A friend of mine was complaining that the static air blower on his Ryobi scroll saw was an annoyance, making it more difficult than it should be to use. He'd seen newer scroll saws with articulated air blower arms, and wanted to know if it was possible to retrofit his with one. This project is the result.
It uses the ball and socket joints from Giuseppe Finizia's PCB Workstation with Articulated Arms, and adds a base plate and end effector to hold a standard sized piece of aquarium tubing.
The base plate and end effector are implemented in OpenSCAD, and can be edited to fit different applications (base size, air line diameter, etc). Both components import parts of the "BS_Joint.stl" file from Giuseppe's PCB Workstation, so changes to the base and end won't effect their compatibility with existing printed joints.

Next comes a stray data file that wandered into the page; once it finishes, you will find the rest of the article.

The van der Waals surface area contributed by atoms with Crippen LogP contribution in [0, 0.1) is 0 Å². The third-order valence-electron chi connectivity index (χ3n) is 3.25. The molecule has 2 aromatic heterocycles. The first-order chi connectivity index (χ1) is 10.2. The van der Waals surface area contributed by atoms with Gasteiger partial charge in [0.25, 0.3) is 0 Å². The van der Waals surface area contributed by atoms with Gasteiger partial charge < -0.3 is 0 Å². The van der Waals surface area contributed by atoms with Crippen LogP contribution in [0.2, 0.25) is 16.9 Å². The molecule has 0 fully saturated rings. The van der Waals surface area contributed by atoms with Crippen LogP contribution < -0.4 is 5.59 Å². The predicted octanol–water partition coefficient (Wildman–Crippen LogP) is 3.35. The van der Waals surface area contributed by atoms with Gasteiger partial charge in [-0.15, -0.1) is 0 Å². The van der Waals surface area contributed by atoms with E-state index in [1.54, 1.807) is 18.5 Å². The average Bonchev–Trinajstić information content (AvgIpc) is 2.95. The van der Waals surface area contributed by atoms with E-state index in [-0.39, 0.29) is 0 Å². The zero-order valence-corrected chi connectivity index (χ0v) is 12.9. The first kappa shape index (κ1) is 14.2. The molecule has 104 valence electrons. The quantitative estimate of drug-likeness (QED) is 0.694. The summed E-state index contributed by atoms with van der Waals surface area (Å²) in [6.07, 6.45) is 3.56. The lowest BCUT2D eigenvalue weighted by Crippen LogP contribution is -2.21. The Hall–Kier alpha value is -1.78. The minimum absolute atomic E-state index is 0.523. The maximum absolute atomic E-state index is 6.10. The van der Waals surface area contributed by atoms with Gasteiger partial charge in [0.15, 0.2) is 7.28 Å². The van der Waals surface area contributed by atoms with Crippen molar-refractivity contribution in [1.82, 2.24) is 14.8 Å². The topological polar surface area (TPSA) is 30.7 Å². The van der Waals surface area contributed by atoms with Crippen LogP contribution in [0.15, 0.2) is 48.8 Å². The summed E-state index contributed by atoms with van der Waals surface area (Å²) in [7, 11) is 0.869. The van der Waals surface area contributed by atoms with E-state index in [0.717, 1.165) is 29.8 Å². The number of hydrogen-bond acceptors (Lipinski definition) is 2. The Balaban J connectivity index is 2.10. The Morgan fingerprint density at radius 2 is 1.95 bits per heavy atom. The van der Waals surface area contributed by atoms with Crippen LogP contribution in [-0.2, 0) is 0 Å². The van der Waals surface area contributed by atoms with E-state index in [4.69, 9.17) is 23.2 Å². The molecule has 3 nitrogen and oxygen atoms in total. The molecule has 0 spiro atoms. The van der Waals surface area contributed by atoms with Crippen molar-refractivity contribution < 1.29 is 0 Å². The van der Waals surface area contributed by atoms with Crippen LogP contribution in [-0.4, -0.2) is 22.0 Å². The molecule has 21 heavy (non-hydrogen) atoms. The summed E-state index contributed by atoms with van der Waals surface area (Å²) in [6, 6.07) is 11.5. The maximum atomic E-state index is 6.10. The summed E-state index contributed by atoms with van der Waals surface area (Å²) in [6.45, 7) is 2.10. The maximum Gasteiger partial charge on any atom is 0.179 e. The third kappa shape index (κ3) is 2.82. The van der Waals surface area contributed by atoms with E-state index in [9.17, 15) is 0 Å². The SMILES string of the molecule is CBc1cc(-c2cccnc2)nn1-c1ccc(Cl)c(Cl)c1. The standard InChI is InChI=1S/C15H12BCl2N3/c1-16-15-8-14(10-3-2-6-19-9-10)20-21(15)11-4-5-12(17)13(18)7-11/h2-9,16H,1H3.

If you want to modify the SCAD files, it may be easier to checkout the source from the project's GitHub page.
Customize the SCAD files for the base and end as needed, then print them both along with enough of "BS_Joint.stl" to get the desired length.
Attach the base to a stationary part of the saw (I used 3M double sided tape), and fit the air line into the end of the arm. If the saw or tool doesn't have a built-in air system, you can use a standard aquarium pump.
If the arm moves around while the tool is in operation, you can tighten up the individual ball and socket joints by using a layer or two of tape or shrink tubing on each ball.